Jim Holland: So Long, Friend

This afternoon we lost Jim Holland, a man of few words but many talents. Jim was a photographer, a graphics artist, a craftsman, and he loved Fort Smith. He could have worked anywhere, but he chose to stay home and raise his family here. He understood — and helped create “quality of place” before any of the rest of us had a clue it was an economic development concept.

He had a wicked sense of humor and was incredibly humble. I remember the day he pulled me aside on a shoot last August to apologize that he might not be available for a November event. It seems earlier that day he’d been diagnosed with liver bile duct cancer. I didn’t know whether to wring his neck for even being on the shoot, or to just hug him.

Something like 1,000 people get this nasty form of cancer every year. M.D. Anderson gave him a treatment plan.

At Christmas, Jim was rushed to surgery because of a bleeding ulcer — the docs don’t think it was related to the cancer — and Jim later joked that it was just his luck to spend all that money fighting a rare form of cancer, only to be nearly done in by a stomach ulcer.

Mary Jane called me a bit ago. As was his nature, Jim “didn’t want anything” special. I think a few of his more rambunctious friends are planning something in his honor, though. Jim and his family have earned heaps of praise — they’re like Jim, though and just don’t accept it very often.  

In honor of Jim, I’ve posted a new banner — Jim took the trolley photo. Of all the photos Jim took of faces during our “Bring It Home” campaign, the image below is is probaby one of my favorites. I think it captures the essence of Jim — and mostly of Fort Smith. Character, integrity, kind, meticulous, rugged, tough, and brassy. With a healthy dose of mischief thrown in — just to keep things interesting.

We’ll know you’ve been here, Jim. Remnants of you surround us.

holland-toc1.JPG

5 thoughts on “Jim Holland: So Long, Friend

  1. If Fort Smith ever looked real good to someone who was from “off,” as Tracy’s family would say, it was probably because Jim took the pictures they were looking at. I know he helped draw the Marshals in for a closer look.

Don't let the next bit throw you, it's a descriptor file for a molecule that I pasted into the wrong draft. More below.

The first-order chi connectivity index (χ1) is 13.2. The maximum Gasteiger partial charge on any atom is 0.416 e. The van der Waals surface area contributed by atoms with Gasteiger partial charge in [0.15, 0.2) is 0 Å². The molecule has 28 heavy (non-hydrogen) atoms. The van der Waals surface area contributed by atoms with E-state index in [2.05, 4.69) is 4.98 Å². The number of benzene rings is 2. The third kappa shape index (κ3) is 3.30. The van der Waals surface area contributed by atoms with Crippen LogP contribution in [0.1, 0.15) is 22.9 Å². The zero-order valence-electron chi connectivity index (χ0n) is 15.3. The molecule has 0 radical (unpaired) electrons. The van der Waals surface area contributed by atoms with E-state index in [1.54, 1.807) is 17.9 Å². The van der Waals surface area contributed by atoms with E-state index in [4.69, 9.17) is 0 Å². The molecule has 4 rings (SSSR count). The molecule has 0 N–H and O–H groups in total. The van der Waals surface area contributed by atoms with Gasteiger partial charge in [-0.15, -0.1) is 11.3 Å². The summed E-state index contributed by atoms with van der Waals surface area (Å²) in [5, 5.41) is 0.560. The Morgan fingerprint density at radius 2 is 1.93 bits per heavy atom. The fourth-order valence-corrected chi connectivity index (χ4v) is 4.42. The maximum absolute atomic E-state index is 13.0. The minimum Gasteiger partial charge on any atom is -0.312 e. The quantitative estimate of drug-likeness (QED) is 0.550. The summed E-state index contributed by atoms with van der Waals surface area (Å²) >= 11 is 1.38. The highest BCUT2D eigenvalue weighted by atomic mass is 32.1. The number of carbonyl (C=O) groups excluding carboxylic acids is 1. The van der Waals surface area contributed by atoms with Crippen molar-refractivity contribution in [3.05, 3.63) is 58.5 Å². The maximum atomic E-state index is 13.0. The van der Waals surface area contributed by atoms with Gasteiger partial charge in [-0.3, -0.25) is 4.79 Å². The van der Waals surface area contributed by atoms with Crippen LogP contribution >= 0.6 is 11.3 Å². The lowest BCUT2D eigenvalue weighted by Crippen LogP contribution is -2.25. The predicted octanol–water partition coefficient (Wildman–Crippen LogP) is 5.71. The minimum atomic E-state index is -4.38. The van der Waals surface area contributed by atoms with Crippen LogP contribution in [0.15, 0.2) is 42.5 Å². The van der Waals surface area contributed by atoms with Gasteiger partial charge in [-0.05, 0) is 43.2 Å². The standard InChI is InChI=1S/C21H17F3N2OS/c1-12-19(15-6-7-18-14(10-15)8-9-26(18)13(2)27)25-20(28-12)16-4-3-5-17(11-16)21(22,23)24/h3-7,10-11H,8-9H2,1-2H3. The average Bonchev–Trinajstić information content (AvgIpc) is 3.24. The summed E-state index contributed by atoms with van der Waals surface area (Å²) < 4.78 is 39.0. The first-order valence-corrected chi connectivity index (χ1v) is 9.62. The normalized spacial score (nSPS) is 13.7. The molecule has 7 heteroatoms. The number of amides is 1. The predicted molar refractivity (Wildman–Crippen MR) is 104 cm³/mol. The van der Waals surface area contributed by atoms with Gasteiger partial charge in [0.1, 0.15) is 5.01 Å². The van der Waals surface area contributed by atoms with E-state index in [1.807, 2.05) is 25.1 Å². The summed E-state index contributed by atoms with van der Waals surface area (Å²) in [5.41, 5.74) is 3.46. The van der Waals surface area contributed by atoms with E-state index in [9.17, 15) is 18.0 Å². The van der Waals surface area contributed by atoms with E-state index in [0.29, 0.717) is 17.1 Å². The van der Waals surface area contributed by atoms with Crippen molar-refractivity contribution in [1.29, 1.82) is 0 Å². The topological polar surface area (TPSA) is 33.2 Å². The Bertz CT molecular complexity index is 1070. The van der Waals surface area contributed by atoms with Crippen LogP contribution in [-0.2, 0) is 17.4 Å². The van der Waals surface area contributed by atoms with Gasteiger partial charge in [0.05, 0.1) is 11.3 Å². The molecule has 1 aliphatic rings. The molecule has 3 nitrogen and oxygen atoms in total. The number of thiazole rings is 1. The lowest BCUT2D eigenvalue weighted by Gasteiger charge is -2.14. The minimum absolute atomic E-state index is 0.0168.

Hell, Jim might not have really intended to make us look so good. He just wasn’t capable of producing work that wasn’t excellent. For that we owe him our gratitude.

    I’m so lucky to have known him. We’re so lucky to have had him.

  2. I think maybe Jim said about 75 words to me in all these years. We nodded to each other a lot and waved as we passed most days hauling kids to school. The people I like best aren’t showoffs, they do what they do and squirm when the spotlight is turned on them. Jim wouldn’t like all the fuss being made over him right now.

    His work was brilliant, he always reached for perfection and often grabbed it. Seeing it turn out right was the reward he was looking for, not ribbons or laurels or hardy handshakes. He reminded me of 2 of the great performers I’ve ever had the pleasure of seeing, Earl Scruggs and Jerry Lee Lewis.

    Both those guys would be playing 90 miles an hour and when they moved it up an octave or made a move no other human could make, one corner of their mouths would curl up slowly….just a little and that’s all the emotion you’d see. That lip curl of satisfaction was for them, not for the crowd….for the umpteenth time they’d done the impossible and it made them feel good. That’s the way Jim worked, and that was as loud as his self-celebration ever got.

    He knew he was good and so did a whole lot of people in Fort Smith and across the country as can be seen by the outpouring of sympathy Mary Jane has been receiving. Life is far from fair, Jim should have lived another 30 years and died a rich old man covered in grandkids. It wasn’t in the cards, so he worked as long as he could, faced each day without complaining and went out like the strong quiet guy he was. I hope I’m that tough when my time comes. I’m glad his pain has passed.

  3. Now that you mention it, Joe, I’ve seen that little curl in the corner of Jim’s mouth. And you’re right. He did relish in doing what couldn’t be done and he did it often. Quietly.

    It’s why, to a person, his artistic peers had so much respect for him.

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